# Divisibility Rules (For Decimal System)

Divisibility rules are quite imperative, because with the help of these rules we can infer if a particular number is divisible by another number or not, without actually dividing it. Divisibility rules of numbers are specific to that particular number only. It simply means that divisibility rules of different numbers will be different. We shall now see a list of divisibility rules for some of the natural numbers.

# Divisibility Rules

For 2 If unit digit of any number is 0, 2, 4, 6 or 8, then that number will be divisible by 2.For 3 If sum total of all the digits of any number is divisible by 3, then the number will be divisible by 3. (e.g., 123, 456 etc.)

Example-1

How many values of A are possible if 3245684A is divisible by 3?

Solution

Sum total of the number = 32 + A

For this number to be divisible by 3, A can take three values, namely, 1 or 4 or 7. (No other values are possible since A is the unit digit of the number.)

For this number to be divisible by 3, A can take three values, namely, 1 or 4 or 7. (No other values are possible since A is the unit digit of the number.)

For 4 If last two digits of a number are divisible by 4, then that number will be divisible by 4 (e.g., 3796, 248, 1256).

E.g., Let us take the number 795. The units digit is 5 and when it is doubled it, we get 10. The remaining part of the number (i.e., the tens) is 79. If 10 is subtracted from 79 we get 69. Since this result is not divisible by 7, the original number 795 is not divisible by 7.

Example-2

How many pairs of A and B are possible in number 89765A4B if the number is divisible by 9, given that last digit of the number is even?

Solution

Sum of digits of number is 8 + 9 + 7 + 6 + 5 + A + 4 + B = 39 + A + B.

So, A + B should be 6 or 15. Next value should be 24 but since A and B are digits so it canâ€™t be more than 18. Possible pairs of A and B are

Since B is even, six possible set of values of A and B are there.

A | B |

0 | 6 |

1 | 5 |

2 | 4 |

3 | 3 |

4 | 2 |

5 | 1 |

6 | 0 |

7 | 8 |

8 | 7 |

9 | 6 |

6 | 9 |

Since B is even, six possible set of values of A and B are there.

For 11 A number is divisible by 11, if the difference between the sum of the digits at the even places and the sum of the digits at the odd places is divisible by 11 (zero is divisible by 11) e.g., 6595149 is divisible by 11 as the difference of 6 + 9 + 1 + 9 = 25 and 5 + 5 + 4 = 14 is 11.

**If the number is divisible by 3 and 4, then the number will be divisible by 12, e.g., 144, 348.**

**(A + 4B)**, where B is the units place digit and A is all the remaining digits.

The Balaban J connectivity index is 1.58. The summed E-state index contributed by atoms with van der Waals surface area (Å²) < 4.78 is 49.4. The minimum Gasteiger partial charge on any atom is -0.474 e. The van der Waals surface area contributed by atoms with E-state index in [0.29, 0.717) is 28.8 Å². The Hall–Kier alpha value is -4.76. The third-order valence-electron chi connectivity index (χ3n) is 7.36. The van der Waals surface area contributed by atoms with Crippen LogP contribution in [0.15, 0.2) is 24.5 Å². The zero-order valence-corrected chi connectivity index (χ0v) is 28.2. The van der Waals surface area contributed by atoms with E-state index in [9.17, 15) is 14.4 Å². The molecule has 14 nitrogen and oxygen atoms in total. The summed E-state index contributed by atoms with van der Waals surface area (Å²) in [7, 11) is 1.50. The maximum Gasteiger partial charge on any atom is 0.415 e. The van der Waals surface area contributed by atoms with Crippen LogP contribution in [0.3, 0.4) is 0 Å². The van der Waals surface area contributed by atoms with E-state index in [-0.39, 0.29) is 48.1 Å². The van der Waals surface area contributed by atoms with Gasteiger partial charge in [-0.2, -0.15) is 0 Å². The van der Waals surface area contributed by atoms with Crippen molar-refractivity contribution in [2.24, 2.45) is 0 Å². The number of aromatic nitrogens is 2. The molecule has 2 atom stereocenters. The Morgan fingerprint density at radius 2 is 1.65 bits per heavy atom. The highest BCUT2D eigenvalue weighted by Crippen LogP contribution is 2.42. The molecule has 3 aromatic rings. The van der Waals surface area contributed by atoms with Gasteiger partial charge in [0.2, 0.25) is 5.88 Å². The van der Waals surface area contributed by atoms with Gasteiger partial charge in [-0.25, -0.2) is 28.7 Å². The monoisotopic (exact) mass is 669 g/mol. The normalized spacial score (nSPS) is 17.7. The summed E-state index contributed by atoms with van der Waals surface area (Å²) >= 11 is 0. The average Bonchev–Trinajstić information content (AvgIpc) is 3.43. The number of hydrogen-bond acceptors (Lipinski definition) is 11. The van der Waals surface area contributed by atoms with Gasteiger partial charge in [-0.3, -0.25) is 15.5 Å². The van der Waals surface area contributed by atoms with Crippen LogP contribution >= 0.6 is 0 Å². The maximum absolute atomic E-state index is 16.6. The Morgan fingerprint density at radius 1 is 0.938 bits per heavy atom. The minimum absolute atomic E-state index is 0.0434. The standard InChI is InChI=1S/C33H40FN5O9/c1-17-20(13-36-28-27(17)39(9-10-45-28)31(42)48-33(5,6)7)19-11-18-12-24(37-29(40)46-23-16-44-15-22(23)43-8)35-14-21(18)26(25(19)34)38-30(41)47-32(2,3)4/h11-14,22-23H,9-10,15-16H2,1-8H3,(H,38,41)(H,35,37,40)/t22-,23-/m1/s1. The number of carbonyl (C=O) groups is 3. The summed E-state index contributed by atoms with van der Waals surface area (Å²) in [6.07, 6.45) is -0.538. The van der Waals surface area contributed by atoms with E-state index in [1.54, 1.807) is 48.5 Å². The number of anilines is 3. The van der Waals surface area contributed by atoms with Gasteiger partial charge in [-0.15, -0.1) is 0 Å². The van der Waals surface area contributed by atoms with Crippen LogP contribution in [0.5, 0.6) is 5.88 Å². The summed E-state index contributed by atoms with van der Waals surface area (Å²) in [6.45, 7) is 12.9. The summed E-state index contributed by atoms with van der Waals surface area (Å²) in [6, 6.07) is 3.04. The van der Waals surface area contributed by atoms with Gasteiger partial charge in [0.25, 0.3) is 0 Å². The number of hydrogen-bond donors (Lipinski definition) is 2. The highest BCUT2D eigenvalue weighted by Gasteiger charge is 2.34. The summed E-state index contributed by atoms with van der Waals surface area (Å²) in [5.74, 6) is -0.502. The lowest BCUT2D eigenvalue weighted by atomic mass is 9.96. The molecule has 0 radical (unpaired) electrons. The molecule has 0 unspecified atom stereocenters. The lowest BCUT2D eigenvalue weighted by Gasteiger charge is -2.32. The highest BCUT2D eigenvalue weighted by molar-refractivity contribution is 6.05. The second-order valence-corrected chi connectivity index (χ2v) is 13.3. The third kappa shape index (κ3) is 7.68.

E.g., Checking the divisibility of 1404 by 13: Here, A =140 and B = 4, then A+4B=140 +4Ã—4=156. 156 is divisible by 13, so 1404 will be divisible by 13.

**If the number is divisible by both 2 and 7, then the number will be divisible by 14.**

**A number is divisible by 15, if the sum of the digits is divisible by 3 and unit digit of the number is 0 or 5, e.g., 225, 450, 375 etc.**

**A number is divisible by 16, if the number formed by the last 4 digits of the given number is divisible by 16 e.g., 12578320 is divisible by 16, since last 4 digits of the number, 8320 is divisible by 16.**

**(A â€“ 5B),**where B is the units place digit and A is all the remaining digits.

**Number should be divisible by both 9 and 2.**

For 19

**(A + 2B),**where B is the units place digit and A is all the remaining digits.

**The number should be divisible by 4 and 5.**

# Process to find out the divisibility rule for prime numbers

Process for the divisibility rule for P, a prime number is as follows:

*Step 1***Find the multiple of P, closest to any multiple of 10. (This essentially will be of the form 10K + 1 or 10K â€“1.)**

*Step 2***If it is 10 K â€“ 1, then the divisibility rule will be A + KB, and if it is 10K + 1, then the divisibility rule will be A â€“ KB, where B is the units place digit and A is all the remaining digits.**

E.g., Finding out the divisibility rule of 23: Lowest Multiple of 23, which is closest to any multiple of

10 = 69 = 7 Ã— 10 â€“ 1

So, rule is A + 7 B.

So, rule is A + 7 B.

# Divisibility rule for any number of the format

10^{n}Â± 1, where n is any natural number

In this method, we will be considering two factors, the first one being the value of n and the second one being the sign â€˜+â€™ or â€˜âˆ’â€™. The value of â€˜

*n*â€™ signifies how many digits will be taken one at a time and the sign signifies in what manner these digits will be taken. Let us see this with the help of some examples.

When

When

*n*= 1

**10**

^{n}**+ 1 = 11**

This method tells us that now we will be considering one digit at a time of the number which is to be divided by 11 and since the sign is â€˜+â€™ between 10

^{n}and 1, we will alternately subtract and add starting from the right hand side.

**To check if 123345 is divisible by 11, we will start from the right hand side, by subtracting the first number and then adding the third and then subtracting the fourth and so onâ€¦**

Case-2

**10**

^{n}**â€“ 1 = 9**

Since the value of

*n*is one, we will take one digit at a time and due to the â€˜â€“â€™ sign between 10

^{n}and 1, we will keep on adding the digits from the right hand side (or, can be done from the left hand side also in this case).

When

When

*n*= 2**10**

^{n}**+ 1 = 101**

Since the value of

*n*here is two, we will make the pairs of digits from right hand side, and then we will alternately subtract and add each of the pairs.

Case-4

**10**

^{n}**âˆ’**

**1 = 99**

Since the value of

*n*is two, we will take two digit at a time after making the pairs and due to the â€˜â€“â€™ sign between 10

^{n}and 1, we will keep on adding the pairs from right hand side (or, can be done from left hand side also in this case).

*n.*